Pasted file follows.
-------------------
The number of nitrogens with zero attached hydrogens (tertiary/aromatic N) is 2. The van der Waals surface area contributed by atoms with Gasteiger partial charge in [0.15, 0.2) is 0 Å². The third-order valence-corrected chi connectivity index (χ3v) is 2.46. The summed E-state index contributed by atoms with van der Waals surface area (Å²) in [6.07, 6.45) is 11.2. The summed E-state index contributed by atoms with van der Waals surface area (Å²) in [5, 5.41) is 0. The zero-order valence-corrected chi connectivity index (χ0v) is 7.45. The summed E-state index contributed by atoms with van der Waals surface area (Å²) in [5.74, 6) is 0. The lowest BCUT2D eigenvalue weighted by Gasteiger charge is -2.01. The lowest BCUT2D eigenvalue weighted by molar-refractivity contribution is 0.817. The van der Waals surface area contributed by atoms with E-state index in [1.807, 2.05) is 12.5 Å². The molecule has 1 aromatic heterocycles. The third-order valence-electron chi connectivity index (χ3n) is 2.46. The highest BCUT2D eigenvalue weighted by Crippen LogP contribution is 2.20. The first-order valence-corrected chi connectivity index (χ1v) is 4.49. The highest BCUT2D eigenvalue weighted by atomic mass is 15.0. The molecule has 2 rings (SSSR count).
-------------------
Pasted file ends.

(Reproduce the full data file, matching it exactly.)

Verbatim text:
The number of nitrogens with zero attached hydrogens (tertiary/aromatic N) is 2. The van der Waals surface area contributed by atoms with Gasteiger partial charge in [0.15, 0.2) is 0 Å². The third-order valence-corrected chi connectivity index (χ3v) is 2.46. The summed E-state index contributed by atoms with van der Waals surface area (Å²) in [6.07, 6.45) is 11.2. The summed E-state index contributed by atoms with van der Waals surface area (Å²) in [5, 5.41) is 0. The zero-order valence-corrected chi connectivity index (χ0v) is 7.45. The summed E-state index contributed by atoms with van der Waals surface area (Å²) in [5.74, 6) is 0. The lowest BCUT2D eigenvalue weighted by Gasteiger charge is -2.01. The lowest BCUT2D eigenvalue weighted by molar-refractivity contribution is 0.817. The van der Waals surface area contributed by atoms with E-state index in [1.807, 2.05) is 12.5 Å². The molecule has 1 aromatic heterocycles. The third-order valence-electron chi connectivity index (χ3n) is 2.46. The highest BCUT2D eigenvalue weighted by Crippen LogP contribution is 2.20. The first-order valence-corrected chi connectivity index (χ1v) is 4.49. The highest BCUT2D eigenvalue weighted by atomic mass is 15.0. The molecule has 2 rings (SSSR count).